Feeds

AMD: 'The dog didn't eat Otellini's homework'

Moore's Red Herring

Secure remote control for conventional and virtual desktops

AMD finds it amusing that on a day when the EU dropped a record €1.06 billion fine on Intel, Intel is still calling the shots.

"Obviously, we've done more than a few interviews today, and most of the interviews that we've done have involved us responding to what [Intel CEO] Paul Otellini had to say," AMD spokesman John Taylor tells The Reg. "So, a nine-year investigation and the European Commission releases it conclusions after looking at a mountain of compelling evidence, and every question we're being asking are those Paul Otellini would have us be asked. We're having some fun with that."

But AMD's willing to answer those questions nonetheless.

Otellini argues that whatever the EU says, consumers have in no way been harmed by Intel. "It's hard to imagine how consumers were harmed in an industry which has lowered the cost of computing by a factor of 100 during the term of this case," he told reporters this morning via conference call.

But AMD wonders if prices could have dropped even further. "The thing to focus on is where prices and innovation could have been if there had been a free and open market," AMD's VP of platform marketing Pat Moorhead says. "Nobody says there's a limit to the amount of innovation out there or a limit to the amount that market prices can fall...

"Our prices are about 30 to 50 per cent lower than Intel on a processor-by-processor basis. Who's to say if there were free markets that Intel's prices wouldn't be lower?"

Moorhead calls Otellini's comments "expected behavior from a three-time convicted monopolist," referring not only to the EU's decision but also to previous anti-competitive rulings in Japan and Korea.

Asked about the mystery documents that supposedly absolve Intel of any wrongdoing, Moorhead accused Otellini of resorting to the-dog-ate-my-homework tactics. "This was a nine year investigation," Moorhead says. "After nine years, it's hard to claim that the dog ate your homework."

In a blog post, AMD's Nigel Dessau claims that behind closed doors, Intel was whispering that if the EU cracked down on its business practices, prices would go up. Otellini steered clear of such suggestions this morning, saying "prices will continue to go down. Quality goes up. Performance goes up. There's nothing in this ruling that reverses Moore's Law." But as AMD sees it, Moore's Law is a red herring.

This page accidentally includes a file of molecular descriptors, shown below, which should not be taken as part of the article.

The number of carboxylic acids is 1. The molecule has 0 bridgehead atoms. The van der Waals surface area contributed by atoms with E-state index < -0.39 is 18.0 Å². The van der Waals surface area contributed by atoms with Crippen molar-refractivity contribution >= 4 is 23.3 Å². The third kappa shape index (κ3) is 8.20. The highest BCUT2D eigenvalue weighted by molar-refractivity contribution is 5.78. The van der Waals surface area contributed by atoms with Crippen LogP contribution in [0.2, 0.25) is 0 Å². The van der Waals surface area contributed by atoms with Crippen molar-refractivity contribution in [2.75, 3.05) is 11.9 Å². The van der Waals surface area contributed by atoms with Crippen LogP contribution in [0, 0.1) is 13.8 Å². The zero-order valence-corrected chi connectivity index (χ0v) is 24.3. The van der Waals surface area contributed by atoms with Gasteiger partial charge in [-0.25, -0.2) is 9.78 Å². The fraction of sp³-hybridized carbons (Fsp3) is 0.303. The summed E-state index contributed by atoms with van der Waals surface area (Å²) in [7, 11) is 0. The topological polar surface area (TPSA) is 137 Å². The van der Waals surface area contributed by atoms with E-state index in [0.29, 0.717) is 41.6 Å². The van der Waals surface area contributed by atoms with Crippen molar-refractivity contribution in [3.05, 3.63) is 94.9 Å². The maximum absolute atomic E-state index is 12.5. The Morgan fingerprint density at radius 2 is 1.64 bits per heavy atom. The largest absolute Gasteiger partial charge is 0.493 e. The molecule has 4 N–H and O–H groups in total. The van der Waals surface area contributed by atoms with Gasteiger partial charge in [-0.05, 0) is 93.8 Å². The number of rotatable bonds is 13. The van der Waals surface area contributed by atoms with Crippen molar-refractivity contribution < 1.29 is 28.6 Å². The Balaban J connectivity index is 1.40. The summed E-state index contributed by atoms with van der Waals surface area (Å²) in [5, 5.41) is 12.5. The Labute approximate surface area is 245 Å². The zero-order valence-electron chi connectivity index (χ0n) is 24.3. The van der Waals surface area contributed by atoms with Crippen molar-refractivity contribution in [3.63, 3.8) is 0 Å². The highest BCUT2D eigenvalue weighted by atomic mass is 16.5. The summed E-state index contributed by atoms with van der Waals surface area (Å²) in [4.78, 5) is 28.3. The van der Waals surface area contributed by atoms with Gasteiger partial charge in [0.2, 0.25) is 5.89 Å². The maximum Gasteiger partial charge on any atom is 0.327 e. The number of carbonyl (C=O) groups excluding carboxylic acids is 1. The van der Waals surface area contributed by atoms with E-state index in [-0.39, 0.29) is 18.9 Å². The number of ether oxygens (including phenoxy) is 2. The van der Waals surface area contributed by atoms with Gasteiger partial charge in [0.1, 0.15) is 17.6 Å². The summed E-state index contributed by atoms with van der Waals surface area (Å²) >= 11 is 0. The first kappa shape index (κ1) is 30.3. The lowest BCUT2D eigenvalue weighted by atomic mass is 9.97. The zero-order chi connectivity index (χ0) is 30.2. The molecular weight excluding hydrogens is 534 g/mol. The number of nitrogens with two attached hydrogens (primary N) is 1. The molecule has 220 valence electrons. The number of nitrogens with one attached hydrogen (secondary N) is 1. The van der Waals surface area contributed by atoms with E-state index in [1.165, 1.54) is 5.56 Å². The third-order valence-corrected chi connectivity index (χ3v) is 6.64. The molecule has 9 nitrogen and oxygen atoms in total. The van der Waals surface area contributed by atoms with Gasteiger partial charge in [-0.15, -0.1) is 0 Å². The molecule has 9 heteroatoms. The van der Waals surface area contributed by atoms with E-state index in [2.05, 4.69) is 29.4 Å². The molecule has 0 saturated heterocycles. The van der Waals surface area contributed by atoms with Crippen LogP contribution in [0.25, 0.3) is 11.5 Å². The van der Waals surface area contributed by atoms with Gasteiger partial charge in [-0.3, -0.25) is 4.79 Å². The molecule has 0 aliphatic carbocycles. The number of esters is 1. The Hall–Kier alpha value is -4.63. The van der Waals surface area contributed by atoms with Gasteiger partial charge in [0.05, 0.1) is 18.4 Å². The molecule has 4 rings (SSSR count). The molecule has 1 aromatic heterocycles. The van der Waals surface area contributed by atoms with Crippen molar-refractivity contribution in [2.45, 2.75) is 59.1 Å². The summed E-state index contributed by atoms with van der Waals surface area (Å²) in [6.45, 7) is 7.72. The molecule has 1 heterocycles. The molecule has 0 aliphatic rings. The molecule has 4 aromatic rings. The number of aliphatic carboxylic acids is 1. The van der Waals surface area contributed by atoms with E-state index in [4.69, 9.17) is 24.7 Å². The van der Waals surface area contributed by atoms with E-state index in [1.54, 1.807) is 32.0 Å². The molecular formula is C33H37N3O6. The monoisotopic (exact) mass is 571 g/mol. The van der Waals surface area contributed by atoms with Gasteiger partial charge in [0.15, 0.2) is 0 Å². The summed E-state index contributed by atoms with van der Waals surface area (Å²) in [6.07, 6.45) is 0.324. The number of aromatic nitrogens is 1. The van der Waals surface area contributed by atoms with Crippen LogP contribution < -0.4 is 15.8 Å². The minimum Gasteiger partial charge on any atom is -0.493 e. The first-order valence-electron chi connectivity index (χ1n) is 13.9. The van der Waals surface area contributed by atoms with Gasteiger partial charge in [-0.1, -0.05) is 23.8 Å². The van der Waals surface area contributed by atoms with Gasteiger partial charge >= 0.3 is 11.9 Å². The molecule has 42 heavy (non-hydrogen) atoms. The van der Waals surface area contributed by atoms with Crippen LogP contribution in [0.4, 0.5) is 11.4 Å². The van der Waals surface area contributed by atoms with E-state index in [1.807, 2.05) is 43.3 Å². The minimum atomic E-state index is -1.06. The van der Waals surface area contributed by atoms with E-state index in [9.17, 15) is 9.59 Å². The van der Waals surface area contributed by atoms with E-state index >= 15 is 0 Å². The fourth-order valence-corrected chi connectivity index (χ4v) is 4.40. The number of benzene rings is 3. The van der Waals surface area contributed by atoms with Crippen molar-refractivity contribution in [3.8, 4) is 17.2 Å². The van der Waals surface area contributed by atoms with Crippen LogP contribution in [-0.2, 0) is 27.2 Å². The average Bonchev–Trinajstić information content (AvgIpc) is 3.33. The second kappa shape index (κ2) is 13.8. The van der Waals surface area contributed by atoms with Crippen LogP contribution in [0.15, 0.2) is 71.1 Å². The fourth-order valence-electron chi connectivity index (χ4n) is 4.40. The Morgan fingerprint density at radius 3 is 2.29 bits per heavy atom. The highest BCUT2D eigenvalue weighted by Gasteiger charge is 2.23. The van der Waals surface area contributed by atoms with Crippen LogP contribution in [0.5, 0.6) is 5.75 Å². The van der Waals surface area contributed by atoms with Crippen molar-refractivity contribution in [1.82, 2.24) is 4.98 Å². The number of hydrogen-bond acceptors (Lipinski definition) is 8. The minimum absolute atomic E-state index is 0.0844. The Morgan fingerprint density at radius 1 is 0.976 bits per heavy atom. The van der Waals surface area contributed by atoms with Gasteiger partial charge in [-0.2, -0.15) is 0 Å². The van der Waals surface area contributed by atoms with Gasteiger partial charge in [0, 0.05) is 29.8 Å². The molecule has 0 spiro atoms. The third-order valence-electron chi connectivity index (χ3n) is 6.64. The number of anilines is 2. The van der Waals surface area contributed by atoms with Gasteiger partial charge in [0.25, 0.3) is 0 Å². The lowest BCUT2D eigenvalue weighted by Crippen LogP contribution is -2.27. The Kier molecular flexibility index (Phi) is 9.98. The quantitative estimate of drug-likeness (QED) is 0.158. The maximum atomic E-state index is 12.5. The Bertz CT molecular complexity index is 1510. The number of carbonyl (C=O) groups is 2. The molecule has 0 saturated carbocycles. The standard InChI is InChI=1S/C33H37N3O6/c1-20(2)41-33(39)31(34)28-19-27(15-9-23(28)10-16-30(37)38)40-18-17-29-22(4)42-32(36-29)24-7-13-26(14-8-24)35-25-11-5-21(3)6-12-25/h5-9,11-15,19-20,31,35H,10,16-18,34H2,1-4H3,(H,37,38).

"If it's truly a competitive market, Intel's prices come down. That's the most likely scenario," Moorhead says. ®

Choosing a cloud hosting partner with confidence

More from The Register

next story
4K-ing excellent TV is on its way ... in its own sweet time, natch
For decades Hollywood actually binned its 4K files. Doh!
Oi, Tim Cook. Apple Watch. I DARE you to tell me, IN PERSON, that it's secure
State attorney demands Apple CEO bows the knee to him
Apple's big bang: iPhone 6, ANOTHER iPhone 6 Plus and WATCH OUT
Let's >sigh< see what Cupertino has been up to for the past year
Phones 4u website DIES as wounded mobe retailer struggles to stay above water
Founder blames 'ruthless network partners' for implosion
Apple's SNEAKY plan: COPY ANDROID. Hello iPhone 6, Watch
Sizes, prices and all – but not for the wrist-o-puter
DARPA-backed jetpack prototype built to make soldiers run faster
4 Minute Mile project hatched to speed up tired troops
prev story

Whitepapers

Providing a secure and efficient Helpdesk
A single remote control platform for user support is be key to providing an efficient helpdesk. Retain full control over the way in which screen and keystroke data is transmitted.
WIN a very cool portable ZX Spectrum
Win a one-off portable Spectrum built by legendary hardware hacker Ben Heck
Storage capacity and performance optimization at Mizuno USA
Mizuno USA turn to Tegile storage technology to solve both their SAN and backup issues.
High Performance for All
While HPC is not new, it has traditionally been seen as a specialist area – is it now geared up to meet more mainstream requirements?
Security and trust: The backbone of doing business over the internet
Explores the current state of website security and the contributions Symantec is making to help organizations protect critical data and build trust with customers.